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Displays PC Games (Games) Games

A Fresh Look At Multi-Screen PC Gaming 146

Posted by Soulskill
from the so-many-pixels-so-little-time dept.
crookedvulture writes "It has been quite a while since Slashdot last covered multi-monitor gaming. A lot has changed in the interim. Monitors prices continue to fall, and improved AMD Eyefinity and Nvidia Surround implementations make creating multi-display arrays incredibly easy. Graphics cards have gotten faster, allowing high-end models to handle the latest games at the ultra-high resolutions that multi-screen setups enable. Developers are doing a better job of supporting those resolutions, too, although HUD placement and single-screen cinematics are still problematic in some titles. Even in the games that do have niggling flaws, the wider perspective of a triple-screen config can offer a more engaging and immersive experience. As stereoscopic 3D implementations fail to catch on, multi-screen setups look like the best upgrade for PC gamers."
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A Fresh Look At Multi-Screen PC Gaming

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  • Re:Niggling flaws? (Score:4, Informative)

    by iCEBaLM (34905) <icebalm@NOSPaM.icebalm.com> on Tuesday July 10, 2012 @09:20PM (#40610093)

    nigglingpresent participle of nigÂgle (Verb)
    Verb:

            Cause slight but persistent annoyance, discomfort, or anxiety: "a nasty leg wound which still niggled at him".
            Find fault with (someone) in a petty way: "he loved to niggle and criticize people".

  • by dinther (738910) on Wednesday July 11, 2012 @12:57AM (#40611333) Homepage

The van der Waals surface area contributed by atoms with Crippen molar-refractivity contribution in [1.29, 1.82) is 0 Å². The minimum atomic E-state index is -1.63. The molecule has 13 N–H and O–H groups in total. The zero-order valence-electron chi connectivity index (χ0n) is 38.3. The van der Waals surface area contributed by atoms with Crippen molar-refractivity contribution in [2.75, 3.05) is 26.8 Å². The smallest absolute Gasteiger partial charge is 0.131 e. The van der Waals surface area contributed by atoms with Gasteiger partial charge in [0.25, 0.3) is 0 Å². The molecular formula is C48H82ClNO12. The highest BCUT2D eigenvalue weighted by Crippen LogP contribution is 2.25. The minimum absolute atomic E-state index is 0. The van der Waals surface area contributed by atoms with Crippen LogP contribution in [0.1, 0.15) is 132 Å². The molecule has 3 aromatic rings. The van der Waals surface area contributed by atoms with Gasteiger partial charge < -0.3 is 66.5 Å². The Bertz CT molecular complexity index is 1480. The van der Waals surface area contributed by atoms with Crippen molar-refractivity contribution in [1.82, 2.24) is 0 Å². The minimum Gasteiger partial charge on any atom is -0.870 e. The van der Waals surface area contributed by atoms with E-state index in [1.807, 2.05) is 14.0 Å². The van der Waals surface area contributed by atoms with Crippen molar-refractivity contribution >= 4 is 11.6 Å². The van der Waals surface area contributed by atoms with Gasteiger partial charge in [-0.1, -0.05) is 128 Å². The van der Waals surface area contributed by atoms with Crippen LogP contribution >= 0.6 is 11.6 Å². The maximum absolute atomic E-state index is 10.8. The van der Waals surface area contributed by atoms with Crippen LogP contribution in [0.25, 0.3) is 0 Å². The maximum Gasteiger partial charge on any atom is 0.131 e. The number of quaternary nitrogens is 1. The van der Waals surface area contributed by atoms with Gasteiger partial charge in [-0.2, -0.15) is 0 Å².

Just about everyone that uses a multi screen setup uses 3 screens in order to avoid the bevel in the middle. Usually the left and right screens are angled inward as to for a viewing arc. That is actually not a bad idea. Especially if the angles are such that the optical axis of each screens intersect at the user viewing position.

    BUT...

    Eyefinity or Nvidia surround don't work that way. They simply fool the rendering engine in believing the aspect of the rendering context is much wider. The result is that the virtual camera in the game uses a wider angle lens (Not quite but it will do to make my point). This causes the edges of the left and right screen to look rather distorted. Adding more screens width wise is really not worthwhile.

    What is needed is multiple 3D contexts like you can have in Microsoft Flight simulator where each camera looks at a slightly different heading. But, why bother to solve that at the game engine level. NVidia and ATI pay attention this tip is free!

    It should be possible to build true multiscreen logic into graphics drivers. If NVidia can do stereo they ought to be able to render outputs at different angles. Not only that, each output should not even assume that the optical center is in the middle of the screen either. Enter head tracking logic.

    I did lots of experiments with multiscreen and what it would take to have the ultimate multiscreen experience. I even wrote some demo software to prove the point in these old videos show that I made four years ago.

    http://www.youtube.com/watch?v=ZBdtPz2V_vY [youtube.com]
    http://www.youtube.com/watch?v=ku76aHq3pps [youtube.com]

    (Sorry about the cheesy sound track)

    And still we are stuck with dumb distorted multi monitor widescreens!

The reason that every major university maintains a department of mathematics is that it's cheaper than institutionalizing all those people.

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